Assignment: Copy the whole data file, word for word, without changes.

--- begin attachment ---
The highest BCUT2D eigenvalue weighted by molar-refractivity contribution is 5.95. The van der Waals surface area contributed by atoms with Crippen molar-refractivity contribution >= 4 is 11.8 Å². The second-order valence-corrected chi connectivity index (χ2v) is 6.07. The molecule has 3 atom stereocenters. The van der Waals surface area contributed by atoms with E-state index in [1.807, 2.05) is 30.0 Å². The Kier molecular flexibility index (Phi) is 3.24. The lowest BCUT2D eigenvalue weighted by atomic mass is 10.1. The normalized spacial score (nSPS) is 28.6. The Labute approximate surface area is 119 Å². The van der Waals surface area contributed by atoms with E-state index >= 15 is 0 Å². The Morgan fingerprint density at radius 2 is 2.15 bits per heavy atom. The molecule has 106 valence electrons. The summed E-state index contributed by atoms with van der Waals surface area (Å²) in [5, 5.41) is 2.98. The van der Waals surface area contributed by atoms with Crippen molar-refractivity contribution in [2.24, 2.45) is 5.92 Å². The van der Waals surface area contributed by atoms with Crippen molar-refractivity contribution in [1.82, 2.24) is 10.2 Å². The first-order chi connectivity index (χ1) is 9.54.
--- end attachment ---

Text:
The highest BCUT2D eigenvalue weighted by molar-refractivity contribution is 5.95. The van der Waals surface area contributed by atoms with Crippen molar-refractivity contribution >= 4 is 11.8 Å². The second-order valence-corrected chi connectivity index (χ2v) is 6.07. The molecule has 3 atom stereocenters. The van der Waals surface area contributed by atoms with E-state index in [1.807, 2.05) is 30.0 Å². The Kier molecular flexibility index (Phi) is 3.24. The lowest BCUT2D eigenvalue weighted by atomic mass is 10.1. The normalized spacial score (nSPS) is 28.6. The Labute approximate surface area is 119 Å². The van der Waals surface area contributed by atoms with E-state index >= 15 is 0 Å². The Morgan fingerprint density at radius 2 is 2.15 bits per heavy atom. The molecule has 106 valence electrons. The summed E-state index contributed by atoms with van der Waals surface area (Å²) in [5, 5.41) is 2.98. The van der Waals surface area contributed by atoms with Crippen molar-refractivity contribution in [2.24, 2.45) is 5.92 Å². The van der Waals surface area contributed by atoms with Crippen molar-refractivity contribution in [1.82, 2.24) is 10.2 Å². The first-order chi connectivity index (χ1) is 9.54.